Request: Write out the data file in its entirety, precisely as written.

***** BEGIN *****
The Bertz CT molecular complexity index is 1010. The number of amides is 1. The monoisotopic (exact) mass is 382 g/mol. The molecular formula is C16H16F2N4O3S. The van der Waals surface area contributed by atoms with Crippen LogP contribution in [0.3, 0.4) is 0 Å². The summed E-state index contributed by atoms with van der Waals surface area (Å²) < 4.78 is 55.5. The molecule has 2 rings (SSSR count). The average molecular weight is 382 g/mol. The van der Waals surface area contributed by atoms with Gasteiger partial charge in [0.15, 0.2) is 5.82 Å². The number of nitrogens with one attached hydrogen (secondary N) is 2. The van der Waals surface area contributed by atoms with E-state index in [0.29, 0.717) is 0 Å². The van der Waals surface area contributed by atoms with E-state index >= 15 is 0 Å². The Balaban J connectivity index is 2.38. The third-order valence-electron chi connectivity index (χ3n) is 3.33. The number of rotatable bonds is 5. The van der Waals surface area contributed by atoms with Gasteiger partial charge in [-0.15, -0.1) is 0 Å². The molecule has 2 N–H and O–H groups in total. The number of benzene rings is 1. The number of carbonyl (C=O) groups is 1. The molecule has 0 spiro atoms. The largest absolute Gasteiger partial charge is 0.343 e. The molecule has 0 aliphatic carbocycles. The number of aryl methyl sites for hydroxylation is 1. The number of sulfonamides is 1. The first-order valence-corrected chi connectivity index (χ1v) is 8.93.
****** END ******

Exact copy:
The Bertz CT molecular complexity index is 1010. The number of amides is 1. The monoisotopic (exact) mass is 382 g/mol. The molecular formula is C16H16F2N4O3S. The van der Waals surface area contributed by atoms with Crippen LogP contribution in [0.3, 0.4) is 0 Å². The summed E-state index contributed by atoms with van der Waals surface area (Å²) < 4.78 is 55.5. The molecule has 2 rings (SSSR count). The average molecular weight is 382 g/mol. The van der Waals surface area contributed by atoms with Gasteiger partial charge in [0.15, 0.2) is 5.82 Å². The number of nitrogens with one attached hydrogen (secondary N) is 2. The van der Waals surface area contributed by atoms with E-state index in [0.29, 0.717) is 0 Å². The van der Waals surface area contributed by atoms with E-state index >= 15 is 0 Å². The Balaban J connectivity index is 2.38. The third-order valence-electron chi connectivity index (χ3n) is 3.33. The number of rotatable bonds is 5. The van der Waals surface area contributed by atoms with Gasteiger partial charge in [-0.15, -0.1) is 0 Å². The molecule has 2 N–H and O–H groups in total. The number of benzene rings is 1. The number of carbonyl (C=O) groups is 1. The molecule has 0 spiro atoms. The largest absolute Gasteiger partial charge is 0.343 e. The molecule has 0 aliphatic carbocycles. The number of aryl methyl sites for hydroxylation is 1. The number of sulfonamides is 1. The first-order valence-corrected chi connectivity index (χ1v) is 8.93.